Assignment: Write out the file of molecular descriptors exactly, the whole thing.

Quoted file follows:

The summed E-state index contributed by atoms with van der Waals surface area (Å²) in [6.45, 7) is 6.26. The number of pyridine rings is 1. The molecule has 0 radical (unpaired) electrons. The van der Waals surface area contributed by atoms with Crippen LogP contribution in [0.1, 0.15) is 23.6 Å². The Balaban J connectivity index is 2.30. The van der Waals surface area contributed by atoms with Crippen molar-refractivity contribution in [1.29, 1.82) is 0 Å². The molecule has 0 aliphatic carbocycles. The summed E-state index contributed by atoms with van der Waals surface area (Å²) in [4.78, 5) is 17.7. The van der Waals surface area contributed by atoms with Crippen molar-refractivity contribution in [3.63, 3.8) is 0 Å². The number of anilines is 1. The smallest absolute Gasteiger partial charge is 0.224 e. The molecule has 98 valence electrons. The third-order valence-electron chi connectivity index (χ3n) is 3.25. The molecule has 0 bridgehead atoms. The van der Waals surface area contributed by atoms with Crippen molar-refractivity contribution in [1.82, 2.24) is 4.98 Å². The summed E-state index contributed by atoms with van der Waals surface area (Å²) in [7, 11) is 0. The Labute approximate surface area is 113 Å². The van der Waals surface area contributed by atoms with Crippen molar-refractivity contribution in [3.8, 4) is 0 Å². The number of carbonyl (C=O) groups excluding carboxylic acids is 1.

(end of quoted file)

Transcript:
The summed E-state index contributed by atoms with van der Waals surface area (Å²) in [6.45, 7) is 6.26. The number of pyridine rings is 1. The molecule has 0 radical (unpaired) electrons. The van der Waals surface area contributed by atoms with Crippen LogP contribution in [0.1, 0.15) is 23.6 Å². The Balaban J connectivity index is 2.30. The van der Waals surface area contributed by atoms with Crippen molar-refractivity contribution in [1.29, 1.82) is 0 Å². The molecule has 0 aliphatic carbocycles. The summed E-state index contributed by atoms with van der Waals surface area (Å²) in [4.78, 5) is 17.7. The van der Waals surface area contributed by atoms with Crippen molar-refractivity contribution in [3.63, 3.8) is 0 Å². The number of anilines is 1. The smallest absolute Gasteiger partial charge is 0.224 e. The molecule has 98 valence electrons. The third-order valence-electron chi connectivity index (χ3n) is 3.25. The molecule has 0 bridgehead atoms. The van der Waals surface area contributed by atoms with Crippen molar-refractivity contribution in [1.82, 2.24) is 4.98 Å². The summed E-state index contributed by atoms with van der Waals surface area (Å²) in [7, 11) is 0. The Labute approximate surface area is 113 Å². The van der Waals surface area contributed by atoms with Crippen molar-refractivity contribution in [3.8, 4) is 0 Å². The number of carbonyl (C=O) groups excluding carboxylic acids is 1.